Using generalized coordinates, we obtain Lagrange's equations. Using the Legendre transformation
Legendre transformation
In mathematics, the Legendre transformation or Legendre transform, named after Adrien-Marie Legendre, is an operation that transforms one real-valued function of a real variable into another...

, we obtain generalized momentum and the Hamiltonian
Hamiltonian mechanics
Hamiltonian mechanics is a reformulation of classical mechanics that was introduced in 1833 by Irish mathematician William Rowan Hamilton.It arose from Lagrangian mechanics, a previous reformulation of classical mechanics introduced by Joseph Louis Lagrange in 1788, but can be formulated without...

.

Hamilton's canonical equations provides integral
Integral equation
In mathematics, an integral equation is an equation in which an unknown function appears under an integral sign. There is a close connection between differential and integral equations, and some problems may be formulated either way...

, while Lagrange's equation provides differential equations. Finally we may derive the Hamilton–Jacobi equation
Hamilton–Jacobi equation
In mathematics, the Hamilton–Jacobi equation is a necessary condition describing extremal geometry in generalizations of problems from the calculus of variations. In physics, the Hamilton–Jacobi equation is a reformulation of classical mechanics and, thus, equivalent to other formulations such as...

.

The study of the solutions of the Hamilton-Jacobi equations leads naturally to the study of symplectic manifold
Symplectic manifold
In mathematics, a symplectic manifold is a smooth manifold, M, equipped with a closed nondegenerate differential 2-form, ω, called the symplectic form. The study of symplectic manifolds is called symplectic geometry or symplectic topology...

s and symplectic topology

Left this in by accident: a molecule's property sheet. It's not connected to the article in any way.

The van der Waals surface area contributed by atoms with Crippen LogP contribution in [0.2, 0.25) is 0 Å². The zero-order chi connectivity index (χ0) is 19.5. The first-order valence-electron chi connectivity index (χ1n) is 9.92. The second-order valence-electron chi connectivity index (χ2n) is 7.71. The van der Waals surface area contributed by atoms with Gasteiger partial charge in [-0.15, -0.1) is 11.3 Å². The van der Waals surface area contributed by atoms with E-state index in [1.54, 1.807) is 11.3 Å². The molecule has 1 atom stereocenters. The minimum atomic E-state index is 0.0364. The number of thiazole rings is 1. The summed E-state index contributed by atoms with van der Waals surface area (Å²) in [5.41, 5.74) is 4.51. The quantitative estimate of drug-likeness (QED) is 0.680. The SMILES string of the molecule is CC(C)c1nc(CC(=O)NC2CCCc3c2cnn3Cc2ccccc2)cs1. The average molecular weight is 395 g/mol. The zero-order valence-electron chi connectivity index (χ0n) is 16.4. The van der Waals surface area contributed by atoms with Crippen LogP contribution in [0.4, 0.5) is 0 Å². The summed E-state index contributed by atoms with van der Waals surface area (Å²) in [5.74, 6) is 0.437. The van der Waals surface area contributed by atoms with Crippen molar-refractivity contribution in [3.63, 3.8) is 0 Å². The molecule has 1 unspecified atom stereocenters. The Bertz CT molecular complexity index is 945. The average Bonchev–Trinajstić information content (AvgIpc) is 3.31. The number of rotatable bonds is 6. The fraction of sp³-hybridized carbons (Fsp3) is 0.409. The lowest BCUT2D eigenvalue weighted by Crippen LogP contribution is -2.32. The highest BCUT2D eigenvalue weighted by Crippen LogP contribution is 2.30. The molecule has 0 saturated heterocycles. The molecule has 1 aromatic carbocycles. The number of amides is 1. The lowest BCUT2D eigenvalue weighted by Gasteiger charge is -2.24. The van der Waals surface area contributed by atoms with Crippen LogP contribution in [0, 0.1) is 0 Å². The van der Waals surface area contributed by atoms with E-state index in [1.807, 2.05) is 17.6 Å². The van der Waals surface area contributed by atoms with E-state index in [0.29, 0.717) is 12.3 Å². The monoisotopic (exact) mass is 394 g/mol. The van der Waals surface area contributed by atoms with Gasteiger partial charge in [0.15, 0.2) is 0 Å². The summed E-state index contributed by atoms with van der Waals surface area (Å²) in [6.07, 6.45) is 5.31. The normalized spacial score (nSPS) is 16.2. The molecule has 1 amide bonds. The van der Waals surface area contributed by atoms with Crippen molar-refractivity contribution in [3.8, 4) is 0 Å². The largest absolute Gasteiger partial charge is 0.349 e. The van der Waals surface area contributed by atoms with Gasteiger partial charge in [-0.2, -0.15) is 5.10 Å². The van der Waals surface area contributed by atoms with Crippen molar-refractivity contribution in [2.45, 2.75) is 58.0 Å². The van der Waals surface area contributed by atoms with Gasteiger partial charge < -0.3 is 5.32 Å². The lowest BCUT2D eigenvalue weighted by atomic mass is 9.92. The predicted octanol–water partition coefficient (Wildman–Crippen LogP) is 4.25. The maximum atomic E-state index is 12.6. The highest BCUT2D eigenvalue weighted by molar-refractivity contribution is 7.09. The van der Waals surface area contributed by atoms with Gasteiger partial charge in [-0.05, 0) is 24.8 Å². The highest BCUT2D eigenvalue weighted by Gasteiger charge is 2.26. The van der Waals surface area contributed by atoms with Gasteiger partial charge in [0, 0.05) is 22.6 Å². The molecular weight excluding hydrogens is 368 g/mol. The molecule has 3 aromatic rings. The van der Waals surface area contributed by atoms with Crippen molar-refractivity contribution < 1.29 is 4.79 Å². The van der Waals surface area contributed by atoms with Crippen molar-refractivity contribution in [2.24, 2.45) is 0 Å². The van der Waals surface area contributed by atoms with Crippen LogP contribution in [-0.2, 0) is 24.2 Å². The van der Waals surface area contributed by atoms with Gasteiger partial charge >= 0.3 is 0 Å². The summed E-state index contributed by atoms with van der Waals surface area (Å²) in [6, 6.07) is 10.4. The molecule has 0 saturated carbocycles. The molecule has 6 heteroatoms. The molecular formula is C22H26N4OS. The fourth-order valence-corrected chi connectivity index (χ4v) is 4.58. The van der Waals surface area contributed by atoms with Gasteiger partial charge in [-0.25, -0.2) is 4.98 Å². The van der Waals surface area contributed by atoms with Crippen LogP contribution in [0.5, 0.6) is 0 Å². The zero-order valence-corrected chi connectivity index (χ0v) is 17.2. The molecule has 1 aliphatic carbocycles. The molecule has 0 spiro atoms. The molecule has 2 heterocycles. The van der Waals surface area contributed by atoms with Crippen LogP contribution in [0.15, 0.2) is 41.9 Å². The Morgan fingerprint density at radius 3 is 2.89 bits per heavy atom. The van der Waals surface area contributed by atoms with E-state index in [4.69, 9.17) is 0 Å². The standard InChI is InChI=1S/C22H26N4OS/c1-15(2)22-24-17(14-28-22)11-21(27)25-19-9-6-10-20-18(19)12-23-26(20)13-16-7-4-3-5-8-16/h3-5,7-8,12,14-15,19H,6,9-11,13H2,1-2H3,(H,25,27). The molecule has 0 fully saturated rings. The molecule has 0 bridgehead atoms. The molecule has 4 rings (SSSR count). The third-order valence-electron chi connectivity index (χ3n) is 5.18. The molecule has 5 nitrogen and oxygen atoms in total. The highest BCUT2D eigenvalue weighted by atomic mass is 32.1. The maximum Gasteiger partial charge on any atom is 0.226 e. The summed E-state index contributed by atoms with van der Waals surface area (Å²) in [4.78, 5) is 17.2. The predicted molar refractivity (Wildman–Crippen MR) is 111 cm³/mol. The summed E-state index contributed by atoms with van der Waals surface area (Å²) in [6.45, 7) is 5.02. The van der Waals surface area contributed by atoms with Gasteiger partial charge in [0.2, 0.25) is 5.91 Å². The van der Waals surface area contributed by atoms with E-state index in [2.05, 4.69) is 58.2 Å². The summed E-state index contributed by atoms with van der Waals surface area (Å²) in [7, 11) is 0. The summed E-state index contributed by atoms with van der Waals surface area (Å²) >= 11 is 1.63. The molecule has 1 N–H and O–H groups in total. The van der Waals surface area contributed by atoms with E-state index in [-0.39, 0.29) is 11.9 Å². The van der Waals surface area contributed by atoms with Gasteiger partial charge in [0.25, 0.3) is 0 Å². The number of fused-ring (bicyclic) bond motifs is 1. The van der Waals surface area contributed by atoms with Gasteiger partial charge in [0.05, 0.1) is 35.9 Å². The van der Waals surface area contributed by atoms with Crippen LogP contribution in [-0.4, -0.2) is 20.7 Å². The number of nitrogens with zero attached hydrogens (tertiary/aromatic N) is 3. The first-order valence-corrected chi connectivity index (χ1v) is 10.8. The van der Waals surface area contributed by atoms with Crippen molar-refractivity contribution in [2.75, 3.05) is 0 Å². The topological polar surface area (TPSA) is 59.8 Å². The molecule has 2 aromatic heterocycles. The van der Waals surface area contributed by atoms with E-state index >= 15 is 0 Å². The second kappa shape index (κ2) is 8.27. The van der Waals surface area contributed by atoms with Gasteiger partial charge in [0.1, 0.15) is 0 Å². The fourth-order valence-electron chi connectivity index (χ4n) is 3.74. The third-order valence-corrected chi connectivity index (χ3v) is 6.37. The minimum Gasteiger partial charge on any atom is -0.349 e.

Symplectic topology
Symplectic geometry is a branch of differential geometry and differential topology which studies symplectic manifolds; that is, differentiable manifolds equipped with a closed, nondegenerate 2-form...

. In this formulation, the solutions of the Hamilton–Jacobi equations are the integral curve
Integral curve
In mathematics, an integral curve is a parametric curve that represents a specific solution to an ordinary differential equation or system of equations...

s of Hamiltonian vector field
Hamiltonian vector field
In mathematics and physics, a Hamiltonian vector field on a symplectic manifold is a vector field, defined for any energy function or Hamiltonian. Named after the physicist and mathematician Sir William Rowan Hamilton, a Hamiltonian vector field is a geometric manifestation of Hamilton's equations...

s.

• Action (physics)
Action (physics)
In physics, action is an attribute of the dynamics of a physical system. It is a mathematical functional which takes the trajectory, also called path or history, of the system as its argument and has a real number as its result. Action has the dimension of energy × time, and its unit is...

• Applied mechanics
Applied mechanics
Applied mechanics is a branch of the physical sciences and the practical application of mechanics. Applied mechanics examines the response of bodies or systems of bodies to external forces...

• Classical mechanics
Classical mechanics
In physics, classical mechanics is one of the two major sub-fields of mechanics, which is concerned with the set of physical laws describing the motion of bodies under the action of a system of forces...

• Dynamics
Analytical dynamics
In classical mechanics, analytical dynamics, or more briefly dynamics, is concerned about the relationship between motion of bodies and its causes, namely the forces acting on the bodies and the properties of the bodies...

• Hamilton–Jacobi equation
Hamilton–Jacobi equation
In mathematics, the Hamilton–Jacobi equation is a necessary condition describing extremal geometry in generalizations of problems from the calculus of variations. In physics, the Hamilton–Jacobi equation is a reformulation of classical mechanics and, thus, equivalent to other formulations such as...

• Hamilton's principle
Hamilton's principle
In physics, Hamilton's principle is William Rowan Hamilton's formulation of the principle of stationary action...

• Kinematics
Kinematics
Kinematics is the branch of classical mechanics that describes the motion of bodies and systems without consideration of the forces that cause the motion....

• Kinetics (physics)
Kinetics (physics)
In physics and engineering, kinetics is a term for the branch of classical mechanics that is concerned with the relationship between the motion of bodies and its causes, namely forces and torques...